Have you met the Sirens? Do you know their alluring song, their bodies with wings and a fishtail, their call to the cliffs? These are all archetypal ways you might know this mythic being. The Siren comes from Greek mythology and can be found in many ancient tales, artworks, and stories whispered around the sacred bonfire.
The depiction of the Siren has transformed through the corridors of history. They were first winged women, slowly changing and shapeshifting to women with fish-like tails, and have been shown as tailed and winged together, a creature of fearsome strangeness and power.
The Siren is known for luring sailors to their watery deaths through their singing voices. In many depictions, Sirens carry with them their combs and mirrors, which some historians have interpreted as vain, and others have honored as a form of divination.
The Sirens are famous for their role in Homer’s Odyssey. According to Homer, two Sirens could be found on an island of the western sea between Aeaea and the rocks of Scylla. A third siren was added, and that trio could be discovered on the western coast of Italy. Some stories say that the Sirens were the daughters of the sea god Phorcys or the muses and river god Achelous.
Other reports yet say that they were formerly handmaidens of the goddess Persephone. When the underworld swallowed Persephone, her mother, Demeter, gave them their wings so that they could assist in the search for the young maiden. However, in other texts, it’s said that Demeter cursed the sirens for not intervening in her daughter’s abduction.
In another tale, Hera, queen of the gods and Zeus’s wife persuaded the sirens to compete with the Muses in a singing contest. However, the Muses won the competition, and then, in turn, they plucked out all of the Sirens' feathers and made crowns out of them. In shame and turmoil from losing both the contest and their feathers, the Sirens turned wholly white and fell into the sea, where they turned into islands.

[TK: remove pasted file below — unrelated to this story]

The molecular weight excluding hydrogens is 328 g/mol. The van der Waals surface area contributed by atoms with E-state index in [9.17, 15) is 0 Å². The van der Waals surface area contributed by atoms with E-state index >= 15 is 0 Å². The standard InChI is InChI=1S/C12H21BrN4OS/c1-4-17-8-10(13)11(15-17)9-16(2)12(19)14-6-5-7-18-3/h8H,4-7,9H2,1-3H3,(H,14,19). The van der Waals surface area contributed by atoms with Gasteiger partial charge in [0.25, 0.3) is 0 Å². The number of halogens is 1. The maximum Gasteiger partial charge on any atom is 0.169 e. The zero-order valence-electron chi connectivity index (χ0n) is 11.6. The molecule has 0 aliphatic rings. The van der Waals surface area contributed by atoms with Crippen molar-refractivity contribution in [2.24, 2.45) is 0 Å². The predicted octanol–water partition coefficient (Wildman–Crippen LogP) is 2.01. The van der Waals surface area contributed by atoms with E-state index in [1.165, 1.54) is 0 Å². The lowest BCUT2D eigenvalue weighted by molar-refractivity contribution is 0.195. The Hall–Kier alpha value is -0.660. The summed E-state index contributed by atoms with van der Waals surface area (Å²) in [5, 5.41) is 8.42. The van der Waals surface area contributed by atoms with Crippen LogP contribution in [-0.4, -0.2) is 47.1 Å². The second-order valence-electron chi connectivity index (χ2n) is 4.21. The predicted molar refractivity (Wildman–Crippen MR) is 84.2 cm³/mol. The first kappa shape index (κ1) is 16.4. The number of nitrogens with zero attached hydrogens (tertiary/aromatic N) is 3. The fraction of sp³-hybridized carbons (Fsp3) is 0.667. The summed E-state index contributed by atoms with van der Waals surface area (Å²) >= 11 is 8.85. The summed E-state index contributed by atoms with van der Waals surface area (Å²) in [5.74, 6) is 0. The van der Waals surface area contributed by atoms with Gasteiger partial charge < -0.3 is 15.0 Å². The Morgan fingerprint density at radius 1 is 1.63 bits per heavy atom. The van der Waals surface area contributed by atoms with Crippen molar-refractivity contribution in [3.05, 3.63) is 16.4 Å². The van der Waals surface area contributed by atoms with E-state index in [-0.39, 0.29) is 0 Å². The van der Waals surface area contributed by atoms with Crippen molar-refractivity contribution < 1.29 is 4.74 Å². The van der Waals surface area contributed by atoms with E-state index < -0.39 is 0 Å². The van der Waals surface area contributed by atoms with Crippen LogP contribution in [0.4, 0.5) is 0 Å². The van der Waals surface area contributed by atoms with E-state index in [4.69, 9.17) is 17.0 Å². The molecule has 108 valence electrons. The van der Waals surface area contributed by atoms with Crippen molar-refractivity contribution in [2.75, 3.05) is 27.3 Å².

In one myth, Jason, husband of sorceress Medea and leader of the Argonauts, had been warned by Chiron that Orpheus would be necessary for the success of his journey. When Orpheus heard the voices of the Sirens, he carefully removed his lyre and began to play a song more beautiful than the voices of the Sirens and was able to drown out their voices. One of the crew members, however, heard the song and jumped into the sea, but he was caught up and carried to safety by the goddess Aphrodite.
The term Siren song suggests the potency of the spell that they cast. The famous Witch and sorceress Circe described the Sirens as “lolling there in their meadow, round them heaps of corpses rotting away, rags of skin shriveling on their bones.” They are all-knowing, they help escort souls to the underworld as psychopomps, and in some stories, the Sirens are described as the muses of the lower world. The Sirens are captivating, a reminder of the magick of the sea, a subtle and divine nudge to use your voice, to sing your song with intention, an alluring spell.
Messages from The Siren…
Embrace your depths: The Sirens are not afraid to swim to the Underworld, to fly after Hades, to sing their complex song. The Siren appears when it’s time to connect to your depths, embracing your wholeness for all that it is.
Trust your intuition: Much like the Siren carrying her mirror, it’s time to peer into the unknown with your intuition. You might be surprised at what messages rise to the murky surface with just a little bit of Siren magick.
Practice water magick: As one of the sacred elements in elemental magick, water is a potent tool and ally for connecting with emotion, memory, intuition, and more. The Siren archetype reminds you to connect with your watery nature to see what you might discover.
Rune Set ~ Assorted Stone Varieties
Known as the Futhark, runes are comprised of a set of 24 symbols that make up the early germanic alphabet; as well as one blank piece. Most commonly they are known to be used by the vikings and nordic peoples.… read more